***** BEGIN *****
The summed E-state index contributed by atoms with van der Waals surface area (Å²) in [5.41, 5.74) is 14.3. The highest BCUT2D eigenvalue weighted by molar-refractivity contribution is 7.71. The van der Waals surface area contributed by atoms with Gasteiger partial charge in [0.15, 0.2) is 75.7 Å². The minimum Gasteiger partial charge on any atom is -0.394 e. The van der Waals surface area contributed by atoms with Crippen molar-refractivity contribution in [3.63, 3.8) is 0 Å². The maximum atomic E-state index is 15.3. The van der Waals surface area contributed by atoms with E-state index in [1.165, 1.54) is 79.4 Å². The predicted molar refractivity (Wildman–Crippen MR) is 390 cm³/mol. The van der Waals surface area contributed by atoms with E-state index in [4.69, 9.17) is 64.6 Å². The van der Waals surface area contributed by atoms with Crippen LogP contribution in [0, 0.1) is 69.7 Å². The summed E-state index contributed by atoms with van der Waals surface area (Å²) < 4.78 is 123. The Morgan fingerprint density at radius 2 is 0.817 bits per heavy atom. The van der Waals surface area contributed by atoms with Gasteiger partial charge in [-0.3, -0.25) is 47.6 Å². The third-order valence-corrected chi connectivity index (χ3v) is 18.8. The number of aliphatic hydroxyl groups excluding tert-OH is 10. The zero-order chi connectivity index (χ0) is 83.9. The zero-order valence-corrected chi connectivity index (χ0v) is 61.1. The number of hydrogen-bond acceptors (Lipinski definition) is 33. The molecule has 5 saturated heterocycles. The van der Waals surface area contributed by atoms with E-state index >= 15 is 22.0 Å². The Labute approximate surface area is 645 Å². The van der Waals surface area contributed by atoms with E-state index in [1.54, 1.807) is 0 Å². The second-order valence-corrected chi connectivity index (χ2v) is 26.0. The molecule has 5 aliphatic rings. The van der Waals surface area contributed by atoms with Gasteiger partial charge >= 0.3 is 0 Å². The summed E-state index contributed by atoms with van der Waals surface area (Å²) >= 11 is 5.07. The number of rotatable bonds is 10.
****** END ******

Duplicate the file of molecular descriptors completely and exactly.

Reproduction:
The summed E-state index contributed by atoms with van der Waals surface area (Å²) in [5.41, 5.74) is 14.3. The highest BCUT2D eigenvalue weighted by molar-refractivity contribution is 7.71. The van der Waals surface area contributed by atoms with Gasteiger partial charge in [0.15, 0.2) is 75.7 Å². The minimum Gasteiger partial charge on any atom is -0.394 e. The van der Waals surface area contributed by atoms with Crippen molar-refractivity contribution in [3.63, 3.8) is 0 Å². The maximum atomic E-state index is 15.3. The van der Waals surface area contributed by atoms with E-state index in [1.165, 1.54) is 79.4 Å². The predicted molar refractivity (Wildman–Crippen MR) is 390 cm³/mol. The van der Waals surface area contributed by atoms with E-state index in [4.69, 9.17) is 64.6 Å². The van der Waals surface area contributed by atoms with Crippen LogP contribution in [0, 0.1) is 69.7 Å². The summed E-state index contributed by atoms with van der Waals surface area (Å²) < 4.78 is 123. The Morgan fingerprint density at radius 2 is 0.817 bits per heavy atom. The van der Waals surface area contributed by atoms with Gasteiger partial charge in [-0.3, -0.25) is 47.6 Å². The third-order valence-corrected chi connectivity index (χ3v) is 18.8. The number of aliphatic hydroxyl groups excluding tert-OH is 10. The zero-order chi connectivity index (χ0) is 83.9. The zero-order valence-corrected chi connectivity index (χ0v) is 61.1. The number of hydrogen-bond acceptors (Lipinski definition) is 33. The molecule has 5 saturated heterocycles. The van der Waals surface area contributed by atoms with E-state index >= 15 is 22.0 Å². The Labute approximate surface area is 645 Å². The van der Waals surface area contributed by atoms with E-state index in [1.54, 1.807) is 0 Å². The second-order valence-corrected chi connectivity index (χ2v) is 26.0. The molecule has 5 aliphatic rings. The van der Waals surface area contributed by atoms with Gasteiger partial charge >= 0.3 is 0 Å². The summed E-state index contributed by atoms with van der Waals surface area (Å²) >= 11 is 5.07. The number of rotatable bonds is 10.